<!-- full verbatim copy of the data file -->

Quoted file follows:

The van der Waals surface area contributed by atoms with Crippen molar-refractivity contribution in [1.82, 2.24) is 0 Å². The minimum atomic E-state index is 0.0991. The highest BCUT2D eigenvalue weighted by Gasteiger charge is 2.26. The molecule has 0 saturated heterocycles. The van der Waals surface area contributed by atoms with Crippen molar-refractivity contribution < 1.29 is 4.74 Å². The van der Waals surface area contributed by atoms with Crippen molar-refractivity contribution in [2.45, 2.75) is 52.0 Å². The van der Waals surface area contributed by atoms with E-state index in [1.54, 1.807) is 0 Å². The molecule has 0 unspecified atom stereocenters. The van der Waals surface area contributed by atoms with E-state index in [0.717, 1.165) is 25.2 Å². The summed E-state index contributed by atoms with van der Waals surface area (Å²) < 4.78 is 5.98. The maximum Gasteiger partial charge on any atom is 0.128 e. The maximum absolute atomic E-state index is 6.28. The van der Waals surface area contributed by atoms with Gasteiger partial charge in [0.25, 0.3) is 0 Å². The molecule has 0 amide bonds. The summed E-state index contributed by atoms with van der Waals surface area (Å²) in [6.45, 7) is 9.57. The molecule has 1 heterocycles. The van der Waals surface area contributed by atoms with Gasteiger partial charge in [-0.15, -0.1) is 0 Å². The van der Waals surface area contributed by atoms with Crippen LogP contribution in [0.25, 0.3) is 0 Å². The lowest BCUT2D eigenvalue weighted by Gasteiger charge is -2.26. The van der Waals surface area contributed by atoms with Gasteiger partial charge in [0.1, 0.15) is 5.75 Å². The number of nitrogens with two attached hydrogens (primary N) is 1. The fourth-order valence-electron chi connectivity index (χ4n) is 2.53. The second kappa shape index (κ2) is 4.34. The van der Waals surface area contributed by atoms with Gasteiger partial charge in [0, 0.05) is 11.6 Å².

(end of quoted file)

The van der Waals surface area contributed by atoms with Crippen molar-refractivity contribution in [1.82, 2.24) is 0 Å². The minimum atomic E-state index is 0.0991. The highest BCUT2D eigenvalue weighted by Gasteiger charge is 2.26. The molecule has 0 saturated heterocycles. The van der Waals surface area contributed by atoms with Crippen molar-refractivity contribution < 1.29 is 4.74 Å². The van der Waals surface area contributed by atoms with Crippen molar-refractivity contribution in [2.45, 2.75) is 52.0 Å². The van der Waals surface area contributed by atoms with E-state index in [1.54, 1.807) is 0 Å². The molecule has 0 unspecified atom stereocenters. The van der Waals surface area contributed by atoms with E-state index in [0.717, 1.165) is 25.2 Å². The summed E-state index contributed by atoms with van der Waals surface area (Å²) < 4.78 is 5.98. The maximum Gasteiger partial charge on any atom is 0.128 e. The maximum absolute atomic E-state index is 6.28. The van der Waals surface area contributed by atoms with Gasteiger partial charge in [0.25, 0.3) is 0 Å². The molecule has 0 amide bonds. The summed E-state index contributed by atoms with van der Waals surface area (Å²) in [6.45, 7) is 9.57. The molecule has 1 heterocycles. The van der Waals surface area contributed by atoms with Gasteiger partial charge in [-0.15, -0.1) is 0 Å². The van der Waals surface area contributed by atoms with Crippen LogP contribution in [0.25, 0.3) is 0 Å². The lowest BCUT2D eigenvalue weighted by Gasteiger charge is -2.26. The van der Waals surface area contributed by atoms with Gasteiger partial charge in [0.1, 0.15) is 5.75 Å². The number of nitrogens with two attached hydrogens (primary N) is 1. The fourth-order valence-electron chi connectivity index (χ4n) is 2.53. The second kappa shape index (κ2) is 4.34. The van der Waals surface area contributed by atoms with Gasteiger partial charge in [0, 0.05) is 11.6 Å².